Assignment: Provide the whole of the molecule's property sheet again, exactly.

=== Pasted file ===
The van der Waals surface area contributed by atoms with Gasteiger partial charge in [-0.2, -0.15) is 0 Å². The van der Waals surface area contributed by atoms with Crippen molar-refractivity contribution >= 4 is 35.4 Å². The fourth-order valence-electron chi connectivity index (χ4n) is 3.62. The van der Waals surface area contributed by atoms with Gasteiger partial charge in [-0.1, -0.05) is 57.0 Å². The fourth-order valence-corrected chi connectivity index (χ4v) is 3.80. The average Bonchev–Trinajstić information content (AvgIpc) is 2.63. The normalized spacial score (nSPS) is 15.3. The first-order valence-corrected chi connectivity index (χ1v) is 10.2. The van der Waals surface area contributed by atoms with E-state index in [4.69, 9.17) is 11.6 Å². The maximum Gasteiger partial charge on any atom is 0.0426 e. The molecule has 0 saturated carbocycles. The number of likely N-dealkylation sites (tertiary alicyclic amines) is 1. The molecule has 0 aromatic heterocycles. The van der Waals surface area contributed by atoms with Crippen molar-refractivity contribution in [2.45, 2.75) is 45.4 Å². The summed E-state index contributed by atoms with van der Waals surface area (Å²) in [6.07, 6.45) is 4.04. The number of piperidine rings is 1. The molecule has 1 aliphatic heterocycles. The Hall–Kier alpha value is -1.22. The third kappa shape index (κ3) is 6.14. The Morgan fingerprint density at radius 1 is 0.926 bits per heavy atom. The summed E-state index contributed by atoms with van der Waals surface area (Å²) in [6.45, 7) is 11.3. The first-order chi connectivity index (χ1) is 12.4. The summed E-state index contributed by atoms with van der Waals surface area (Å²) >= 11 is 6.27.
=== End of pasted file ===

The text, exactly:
The van der Waals surface area contributed by atoms with Gasteiger partial charge in [-0.2, -0.15) is 0 Å². The van der Waals surface area contributed by atoms with Crippen molar-refractivity contribution >= 4 is 35.4 Å². The fourth-order valence-electron chi connectivity index (χ4n) is 3.62. The van der Waals surface area contributed by atoms with Gasteiger partial charge in [-0.1, -0.05) is 57.0 Å². The fourth-order valence-corrected chi connectivity index (χ4v) is 3.80. The average Bonchev–Trinajstić information content (AvgIpc) is 2.63. The normalized spacial score (nSPS) is 15.3. The first-order valence-corrected chi connectivity index (χ1v) is 10.2. The van der Waals surface area contributed by atoms with E-state index in [4.69, 9.17) is 11.6 Å². The maximum Gasteiger partial charge on any atom is 0.0426 e. The molecule has 0 saturated carbocycles. The number of likely N-dealkylation sites (tertiary alicyclic amines) is 1. The molecule has 0 aromatic heterocycles. The van der Waals surface area contributed by atoms with Crippen molar-refractivity contribution in [2.45, 2.75) is 45.4 Å². The summed E-state index contributed by atoms with van der Waals surface area (Å²) in [6.07, 6.45) is 4.04. The number of piperidine rings is 1. The molecule has 1 aliphatic heterocycles. The Hall–Kier alpha value is -1.22. The third kappa shape index (κ3) is 6.14. The Morgan fingerprint density at radius 1 is 0.926 bits per heavy atom. The summed E-state index contributed by atoms with van der Waals surface area (Å²) in [6.45, 7) is 11.3. The first-order chi connectivity index (χ1) is 12.4. The summed E-state index contributed by atoms with van der Waals surface area (Å²) >= 11 is 6.27.